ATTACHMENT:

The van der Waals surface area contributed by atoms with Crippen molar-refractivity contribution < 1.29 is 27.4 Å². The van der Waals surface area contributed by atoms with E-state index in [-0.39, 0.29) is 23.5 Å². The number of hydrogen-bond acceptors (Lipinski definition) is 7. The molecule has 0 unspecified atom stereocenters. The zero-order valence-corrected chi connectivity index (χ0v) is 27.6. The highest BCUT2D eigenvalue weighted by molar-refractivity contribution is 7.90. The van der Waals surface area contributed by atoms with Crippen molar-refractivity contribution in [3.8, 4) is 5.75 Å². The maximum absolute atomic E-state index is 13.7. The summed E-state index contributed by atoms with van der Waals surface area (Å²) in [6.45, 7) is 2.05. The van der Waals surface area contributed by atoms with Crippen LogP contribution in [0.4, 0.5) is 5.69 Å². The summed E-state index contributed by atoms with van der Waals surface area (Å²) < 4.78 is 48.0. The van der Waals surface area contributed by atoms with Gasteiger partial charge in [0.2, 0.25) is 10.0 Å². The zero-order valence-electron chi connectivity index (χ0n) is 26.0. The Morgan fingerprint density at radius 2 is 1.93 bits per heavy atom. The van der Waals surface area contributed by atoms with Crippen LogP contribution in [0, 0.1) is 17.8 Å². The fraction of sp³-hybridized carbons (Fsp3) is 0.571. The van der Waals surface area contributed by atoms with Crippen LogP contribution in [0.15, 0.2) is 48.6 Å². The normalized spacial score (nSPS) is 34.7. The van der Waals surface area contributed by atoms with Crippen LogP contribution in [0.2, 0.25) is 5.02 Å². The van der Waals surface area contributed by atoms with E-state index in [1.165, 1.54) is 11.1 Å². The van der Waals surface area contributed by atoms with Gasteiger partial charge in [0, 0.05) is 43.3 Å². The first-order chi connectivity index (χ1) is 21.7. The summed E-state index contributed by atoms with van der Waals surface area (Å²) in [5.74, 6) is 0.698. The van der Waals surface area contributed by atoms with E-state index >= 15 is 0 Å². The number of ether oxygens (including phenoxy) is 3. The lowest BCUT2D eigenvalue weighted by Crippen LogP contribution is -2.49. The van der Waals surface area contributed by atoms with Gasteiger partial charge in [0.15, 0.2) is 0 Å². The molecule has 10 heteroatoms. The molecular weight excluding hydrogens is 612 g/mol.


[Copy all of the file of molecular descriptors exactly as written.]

The van der Waals surface area contributed by atoms with Crippen molar-refractivity contribution < 1.29 is 27.4 Å². The van der Waals surface area contributed by atoms with E-state index in [-0.39, 0.29) is 23.5 Å². The number of hydrogen-bond acceptors (Lipinski definition) is 7. The molecule has 0 unspecified atom stereocenters. The zero-order valence-corrected chi connectivity index (χ0v) is 27.6. The highest BCUT2D eigenvalue weighted by molar-refractivity contribution is 7.90. The van der Waals surface area contributed by atoms with Crippen molar-refractivity contribution in [3.8, 4) is 5.75 Å². The maximum absolute atomic E-state index is 13.7. The summed E-state index contributed by atoms with van der Waals surface area (Å²) in [6.45, 7) is 2.05. The van der Waals surface area contributed by atoms with Crippen LogP contribution in [0.4, 0.5) is 5.69 Å². The summed E-state index contributed by atoms with van der Waals surface area (Å²) < 4.78 is 48.0. The van der Waals surface area contributed by atoms with Gasteiger partial charge in [0.2, 0.25) is 10.0 Å². The zero-order valence-electron chi connectivity index (χ0n) is 26.0. The Morgan fingerprint density at radius 2 is 1.93 bits per heavy atom. The van der Waals surface area contributed by atoms with Crippen LogP contribution in [0, 0.1) is 17.8 Å². The fraction of sp³-hybridized carbons (Fsp3) is 0.571. The van der Waals surface area contributed by atoms with Crippen LogP contribution in [0.15, 0.2) is 48.6 Å². The normalized spacial score (nSPS) is 34.7. The van der Waals surface area contributed by atoms with Crippen LogP contribution in [0.2, 0.25) is 5.02 Å². The van der Waals surface area contributed by atoms with E-state index in [1.165, 1.54) is 11.1 Å². The van der Waals surface area contributed by atoms with Gasteiger partial charge in [0, 0.05) is 43.3 Å². The first-order chi connectivity index (χ1) is 21.7. The summed E-state index contributed by atoms with van der Waals surface area (Å²) in [5.74, 6) is 0.698. The van der Waals surface area contributed by atoms with E-state index >= 15 is 0 Å². The number of ether oxygens (including phenoxy) is 3. The lowest BCUT2D eigenvalue weighted by Crippen LogP contribution is -2.49. The van der Waals surface area contributed by atoms with Gasteiger partial charge in [0.15, 0.2) is 0 Å². The molecule has 10 heteroatoms. The molecular weight excluding hydrogens is 612 g/mol.